Does conscious sedation during stroke thrombectomy result in better early neurological improvement compared with general anesthesia?
In this single-center randomized clinical trial, 150 patients with acute ischemic stroke were randomized to receive general anesthesia with intubation or conscious sedation without intubation during thrombectomy. There was no significant difference in the score change on the 42-point National Institutes of Health Stroke Scale between groups at 24-hour follow-up (−3.6 points for conscious sedation vs −3.2 points for general anesthesia).
Conscious sedation did not result in better early neurological outcome compared with general anesthesia.
Optimal management of sedation and airway during thrombectomy for acute ischemic stroke is controversial due to lack of evidence from randomized trials.
To assess whether conscious sedation is superior to general anesthesia for early neurological improvement among patients receiving stroke thrombectomy.
Design, Setting, and Participants
SIESTA (Sedation vs Intubation for Endovascular Stroke Treatment), a single-center, randomized, parallel-group, open-label treatment trial with blinded outcome evaluation conducted at Heidelberg University Hospital in Germany (April 2014-February 2016) included 150 patients with acute ischemic stroke in the anterior circulation, higher National Institutes of Health Stroke Scale (NIHSS) score (>10), and isolated/combined occlusion at any level of the internal carotid or middle cerebral artery.
Patients were randomly assigned to an intubated general anesthesia group (n = 73) or a nonintubated conscious sedation group (n = 77) during stroke thrombectomy.
Main Outcomes and Measures
Primary outcome was early neurological improvement on the NIHSS after 24 hours (0-42 [none to most severe neurological deficits; a 4-point difference considered clinically relevant]). Secondary outcomes were functional outcome by modified Rankin Scale (mRS) after 3 months (0-6 [symptom free to dead]), mortality, and peri-interventional parameters of feasibility and safety.
Among 150 patients (60 women [40%]; mean age, 71.5 years; median NIHSS score, 17), primary outcome was not significantly different between the general anesthesia group (mean NIHSS score, 16.8 at admission vs 13.6 after 24 hours; difference, −3.2 points [95% CI, −5.6 to −0.8]) vs the conscious sedation group (mean NIHSS score, 17.2 at admission vs 13.6 after 24 hour; difference, −3.6 points [95% CI, −5.5 to −1.7]); mean difference between groups, −0.4 (95% CI, −3.4 to 2.7; P = .82). Of 47 prespecified secondary outcomes analyzed, 41 showed no significant differences. In the general anesthesia vs the conscious sedation group, substantial patient movement was less frequent (0% vs 9.1%; difference, 9.1%; P = .008), but postinterventional complications were more frequent for hypothermia (32.9% vs 9.1%; P < .001), delayed extubation (49.3% vs 6.5%; P < .001), and pneumonia (13.7% vs 3.9%; P = .03). More patients were functionally independent (unadjusted mRS score, 0 to 2 after 3 months [37.0% in the general anesthesia group vs 18.2% in the conscious sedation group P = .01]). There were no differences in mortality at 3 months (24.7% in both groups).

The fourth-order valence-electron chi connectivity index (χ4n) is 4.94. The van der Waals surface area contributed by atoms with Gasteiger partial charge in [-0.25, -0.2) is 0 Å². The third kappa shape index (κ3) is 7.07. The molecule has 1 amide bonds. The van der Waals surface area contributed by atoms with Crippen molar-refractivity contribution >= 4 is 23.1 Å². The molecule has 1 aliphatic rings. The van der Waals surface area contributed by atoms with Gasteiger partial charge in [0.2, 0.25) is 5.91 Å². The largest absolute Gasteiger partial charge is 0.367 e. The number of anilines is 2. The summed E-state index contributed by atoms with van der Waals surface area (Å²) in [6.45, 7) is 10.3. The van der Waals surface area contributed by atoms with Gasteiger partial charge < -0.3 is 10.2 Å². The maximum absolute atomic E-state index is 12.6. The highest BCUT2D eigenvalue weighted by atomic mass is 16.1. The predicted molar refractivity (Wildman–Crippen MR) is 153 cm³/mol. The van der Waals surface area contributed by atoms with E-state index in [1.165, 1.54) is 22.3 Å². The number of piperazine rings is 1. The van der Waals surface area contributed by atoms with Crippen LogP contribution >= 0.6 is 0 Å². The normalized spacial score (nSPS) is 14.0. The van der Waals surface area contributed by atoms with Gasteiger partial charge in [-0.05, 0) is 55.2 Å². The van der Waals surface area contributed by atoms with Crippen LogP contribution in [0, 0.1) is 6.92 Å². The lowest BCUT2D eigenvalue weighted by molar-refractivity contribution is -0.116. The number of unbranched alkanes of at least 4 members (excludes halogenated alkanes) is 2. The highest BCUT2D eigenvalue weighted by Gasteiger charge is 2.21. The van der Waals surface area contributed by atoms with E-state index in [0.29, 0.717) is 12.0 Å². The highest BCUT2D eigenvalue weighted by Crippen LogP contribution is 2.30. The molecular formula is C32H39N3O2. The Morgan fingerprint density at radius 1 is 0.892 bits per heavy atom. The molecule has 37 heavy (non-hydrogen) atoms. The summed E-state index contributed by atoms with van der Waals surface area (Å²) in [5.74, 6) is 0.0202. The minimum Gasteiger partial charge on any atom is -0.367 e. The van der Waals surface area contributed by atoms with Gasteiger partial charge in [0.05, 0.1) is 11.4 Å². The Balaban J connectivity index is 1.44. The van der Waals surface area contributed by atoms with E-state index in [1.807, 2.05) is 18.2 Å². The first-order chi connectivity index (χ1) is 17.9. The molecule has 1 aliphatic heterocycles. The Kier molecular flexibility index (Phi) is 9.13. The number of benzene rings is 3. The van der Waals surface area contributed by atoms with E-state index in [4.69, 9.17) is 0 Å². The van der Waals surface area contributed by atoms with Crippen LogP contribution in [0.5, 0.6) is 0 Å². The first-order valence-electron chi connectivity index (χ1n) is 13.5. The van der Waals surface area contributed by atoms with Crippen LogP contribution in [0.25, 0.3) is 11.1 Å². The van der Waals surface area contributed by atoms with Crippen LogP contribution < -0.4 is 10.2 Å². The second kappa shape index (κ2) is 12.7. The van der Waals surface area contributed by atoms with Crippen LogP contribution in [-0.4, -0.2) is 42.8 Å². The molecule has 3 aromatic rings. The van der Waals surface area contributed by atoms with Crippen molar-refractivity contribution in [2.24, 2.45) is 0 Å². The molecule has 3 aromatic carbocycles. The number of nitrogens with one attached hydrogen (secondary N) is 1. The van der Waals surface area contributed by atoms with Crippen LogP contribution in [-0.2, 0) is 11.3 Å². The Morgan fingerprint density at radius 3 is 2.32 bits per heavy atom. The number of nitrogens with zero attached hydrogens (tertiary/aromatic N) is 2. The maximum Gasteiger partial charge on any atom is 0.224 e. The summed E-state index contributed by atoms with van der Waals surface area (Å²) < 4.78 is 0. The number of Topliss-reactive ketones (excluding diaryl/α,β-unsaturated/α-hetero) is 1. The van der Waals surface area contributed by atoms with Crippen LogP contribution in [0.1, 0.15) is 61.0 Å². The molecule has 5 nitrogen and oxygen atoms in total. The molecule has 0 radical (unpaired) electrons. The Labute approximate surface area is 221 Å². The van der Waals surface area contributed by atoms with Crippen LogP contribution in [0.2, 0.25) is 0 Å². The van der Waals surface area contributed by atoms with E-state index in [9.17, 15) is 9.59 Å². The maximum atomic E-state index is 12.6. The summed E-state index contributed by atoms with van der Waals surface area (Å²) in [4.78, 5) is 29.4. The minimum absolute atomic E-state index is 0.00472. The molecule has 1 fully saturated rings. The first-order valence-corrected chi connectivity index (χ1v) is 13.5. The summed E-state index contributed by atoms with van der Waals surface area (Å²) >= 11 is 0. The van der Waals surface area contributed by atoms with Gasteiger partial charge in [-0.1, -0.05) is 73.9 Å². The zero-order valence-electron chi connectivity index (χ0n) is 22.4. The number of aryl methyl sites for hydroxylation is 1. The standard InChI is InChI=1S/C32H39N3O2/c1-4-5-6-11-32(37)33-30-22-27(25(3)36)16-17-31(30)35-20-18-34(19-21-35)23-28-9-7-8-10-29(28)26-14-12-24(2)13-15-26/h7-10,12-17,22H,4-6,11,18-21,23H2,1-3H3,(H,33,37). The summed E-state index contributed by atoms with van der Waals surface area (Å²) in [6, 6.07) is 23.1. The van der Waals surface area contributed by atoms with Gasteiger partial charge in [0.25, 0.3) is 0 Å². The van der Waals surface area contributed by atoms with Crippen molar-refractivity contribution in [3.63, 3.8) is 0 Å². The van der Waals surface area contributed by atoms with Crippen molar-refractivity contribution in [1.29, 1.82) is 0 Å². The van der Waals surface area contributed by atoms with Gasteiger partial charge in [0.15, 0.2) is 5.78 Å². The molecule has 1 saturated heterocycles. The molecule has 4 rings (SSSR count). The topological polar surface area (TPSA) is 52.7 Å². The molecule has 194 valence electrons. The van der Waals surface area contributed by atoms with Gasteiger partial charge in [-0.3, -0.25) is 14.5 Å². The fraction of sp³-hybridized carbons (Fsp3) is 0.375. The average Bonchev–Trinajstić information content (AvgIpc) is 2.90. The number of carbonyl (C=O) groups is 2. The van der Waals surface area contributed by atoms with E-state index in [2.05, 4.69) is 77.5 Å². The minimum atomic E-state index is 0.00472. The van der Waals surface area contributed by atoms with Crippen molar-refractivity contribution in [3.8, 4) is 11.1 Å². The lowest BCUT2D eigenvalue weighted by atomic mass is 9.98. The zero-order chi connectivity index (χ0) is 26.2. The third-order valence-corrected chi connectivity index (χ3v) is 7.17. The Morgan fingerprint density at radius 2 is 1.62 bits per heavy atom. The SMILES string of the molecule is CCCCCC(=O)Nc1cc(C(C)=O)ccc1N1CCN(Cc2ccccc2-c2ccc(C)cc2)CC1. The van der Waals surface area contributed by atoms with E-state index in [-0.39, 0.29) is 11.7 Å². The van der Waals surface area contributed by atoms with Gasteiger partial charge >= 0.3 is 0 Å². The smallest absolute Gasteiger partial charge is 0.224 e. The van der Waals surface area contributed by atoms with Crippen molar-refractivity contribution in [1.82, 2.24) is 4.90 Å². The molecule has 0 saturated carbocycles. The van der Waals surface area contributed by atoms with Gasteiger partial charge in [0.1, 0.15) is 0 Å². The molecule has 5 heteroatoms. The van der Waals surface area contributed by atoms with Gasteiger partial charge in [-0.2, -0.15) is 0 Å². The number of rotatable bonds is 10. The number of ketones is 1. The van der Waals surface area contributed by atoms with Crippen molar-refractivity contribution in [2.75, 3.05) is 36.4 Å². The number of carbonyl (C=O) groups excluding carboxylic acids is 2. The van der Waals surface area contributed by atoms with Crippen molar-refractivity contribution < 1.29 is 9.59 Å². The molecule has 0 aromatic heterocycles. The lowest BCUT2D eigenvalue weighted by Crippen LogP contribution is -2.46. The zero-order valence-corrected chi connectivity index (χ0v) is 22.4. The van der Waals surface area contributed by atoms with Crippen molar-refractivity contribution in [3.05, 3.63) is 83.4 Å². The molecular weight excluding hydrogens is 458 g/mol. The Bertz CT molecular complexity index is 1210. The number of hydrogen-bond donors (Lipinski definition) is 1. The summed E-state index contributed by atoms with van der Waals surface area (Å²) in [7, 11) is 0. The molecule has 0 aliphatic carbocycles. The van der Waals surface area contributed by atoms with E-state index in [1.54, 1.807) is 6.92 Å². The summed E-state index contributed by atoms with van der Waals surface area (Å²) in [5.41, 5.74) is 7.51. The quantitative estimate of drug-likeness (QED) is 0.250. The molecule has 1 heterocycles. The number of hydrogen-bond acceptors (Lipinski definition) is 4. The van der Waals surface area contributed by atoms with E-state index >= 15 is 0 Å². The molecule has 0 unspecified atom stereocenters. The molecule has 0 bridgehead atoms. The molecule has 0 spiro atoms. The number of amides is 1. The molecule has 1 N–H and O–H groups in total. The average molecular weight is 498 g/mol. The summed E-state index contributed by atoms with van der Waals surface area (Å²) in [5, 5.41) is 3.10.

Conclusions and Relevance
Among patients with acute ischemic stroke in the anterior circulation undergoing thrombectomy, conscious sedation vs general anesthesia did not result in greater improvement in neurological status at 24 hours. The study findings do not support an advantage for the use of conscious sedation.
clinicaltrials.gov Identifier: NCT02126085
Schönenberger S, Uhlmann L, Hacke W, Schieber S, Mundiyanapurath S, Purrucker JC, Nagel S, Klose C, Pfaff J, Bendszus M, Ringleb PA, Kieser M, Möhlenbruch MA, Bösel J. Effect of Conscious Sedation vs General Anesthesia on Early Neurological Improvement Among Patients With Ischemic Stroke Undergoing Endovascular ThrombectomyA Randomized Clinical Trial. JAMA. 2016;316(19):1986-1996. doi:10.1001/jama.2016.16623